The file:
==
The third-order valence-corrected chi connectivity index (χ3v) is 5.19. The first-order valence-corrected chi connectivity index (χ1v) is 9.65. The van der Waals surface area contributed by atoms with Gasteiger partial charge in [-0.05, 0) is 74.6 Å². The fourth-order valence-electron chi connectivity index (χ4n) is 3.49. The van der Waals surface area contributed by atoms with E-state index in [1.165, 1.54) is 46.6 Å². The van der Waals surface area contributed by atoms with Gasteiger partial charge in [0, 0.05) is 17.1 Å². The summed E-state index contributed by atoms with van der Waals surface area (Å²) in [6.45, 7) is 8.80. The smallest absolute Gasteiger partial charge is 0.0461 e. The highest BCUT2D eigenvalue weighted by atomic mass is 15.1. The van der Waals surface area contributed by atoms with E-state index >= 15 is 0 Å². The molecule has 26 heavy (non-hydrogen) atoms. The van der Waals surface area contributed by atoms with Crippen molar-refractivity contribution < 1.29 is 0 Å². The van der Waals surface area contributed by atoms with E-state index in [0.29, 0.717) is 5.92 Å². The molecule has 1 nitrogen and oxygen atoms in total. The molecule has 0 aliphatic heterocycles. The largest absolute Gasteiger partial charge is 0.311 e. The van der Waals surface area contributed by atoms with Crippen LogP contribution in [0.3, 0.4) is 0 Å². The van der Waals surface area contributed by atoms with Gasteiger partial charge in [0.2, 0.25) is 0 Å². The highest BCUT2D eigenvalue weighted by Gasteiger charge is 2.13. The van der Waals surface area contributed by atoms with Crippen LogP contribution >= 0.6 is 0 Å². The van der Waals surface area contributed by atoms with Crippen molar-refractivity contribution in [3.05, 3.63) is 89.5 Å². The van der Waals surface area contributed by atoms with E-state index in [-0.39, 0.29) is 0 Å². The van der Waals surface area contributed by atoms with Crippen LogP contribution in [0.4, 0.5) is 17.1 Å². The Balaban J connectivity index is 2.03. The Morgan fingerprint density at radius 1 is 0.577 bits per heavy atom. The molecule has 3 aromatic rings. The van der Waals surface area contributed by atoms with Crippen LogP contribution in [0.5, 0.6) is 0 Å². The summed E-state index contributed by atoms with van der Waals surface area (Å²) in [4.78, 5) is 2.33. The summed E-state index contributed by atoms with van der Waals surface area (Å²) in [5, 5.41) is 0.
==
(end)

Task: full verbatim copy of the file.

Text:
The third-order valence-corrected chi connectivity index (χ3v) is 5.19. The first-order valence-corrected chi connectivity index (χ1v) is 9.65. The van der Waals surface area contributed by atoms with Gasteiger partial charge in [-0.05, 0) is 74.6 Å². The fourth-order valence-electron chi connectivity index (χ4n) is 3.49. The van der Waals surface area contributed by atoms with E-state index in [1.165, 1.54) is 46.6 Å². The van der Waals surface area contributed by atoms with Gasteiger partial charge in [0, 0.05) is 17.1 Å². The summed E-state index contributed by atoms with van der Waals surface area (Å²) in [6.45, 7) is 8.80. The smallest absolute Gasteiger partial charge is 0.0461 e. The highest BCUT2D eigenvalue weighted by atomic mass is 15.1. The van der Waals surface area contributed by atoms with E-state index >= 15 is 0 Å². The molecule has 26 heavy (non-hydrogen) atoms. The van der Waals surface area contributed by atoms with Crippen molar-refractivity contribution < 1.29 is 0 Å². The van der Waals surface area contributed by atoms with E-state index in [0.29, 0.717) is 5.92 Å². The molecule has 1 nitrogen and oxygen atoms in total. The molecule has 0 aliphatic heterocycles. The largest absolute Gasteiger partial charge is 0.311 e. The van der Waals surface area contributed by atoms with Crippen LogP contribution in [0.3, 0.4) is 0 Å². The van der Waals surface area contributed by atoms with Gasteiger partial charge in [0.2, 0.25) is 0 Å². The highest BCUT2D eigenvalue weighted by Gasteiger charge is 2.13. The van der Waals surface area contributed by atoms with Crippen LogP contribution >= 0.6 is 0 Å². The van der Waals surface area contributed by atoms with Crippen molar-refractivity contribution in [3.05, 3.63) is 89.5 Å². The van der Waals surface area contributed by atoms with E-state index in [-0.39, 0.29) is 0 Å². The van der Waals surface area contributed by atoms with Crippen LogP contribution in [0.4, 0.5) is 17.1 Å². The Balaban J connectivity index is 2.03. The Morgan fingerprint density at radius 1 is 0.577 bits per heavy atom. The molecule has 3 aromatic rings. The van der Waals surface area contributed by atoms with Crippen LogP contribution in [0.5, 0.6) is 0 Å². The summed E-state index contributed by atoms with van der Waals surface area (Å²) in [4.78, 5) is 2.33. The summed E-state index contributed by atoms with van der Waals surface area (Å²) in [5, 5.41) is 0.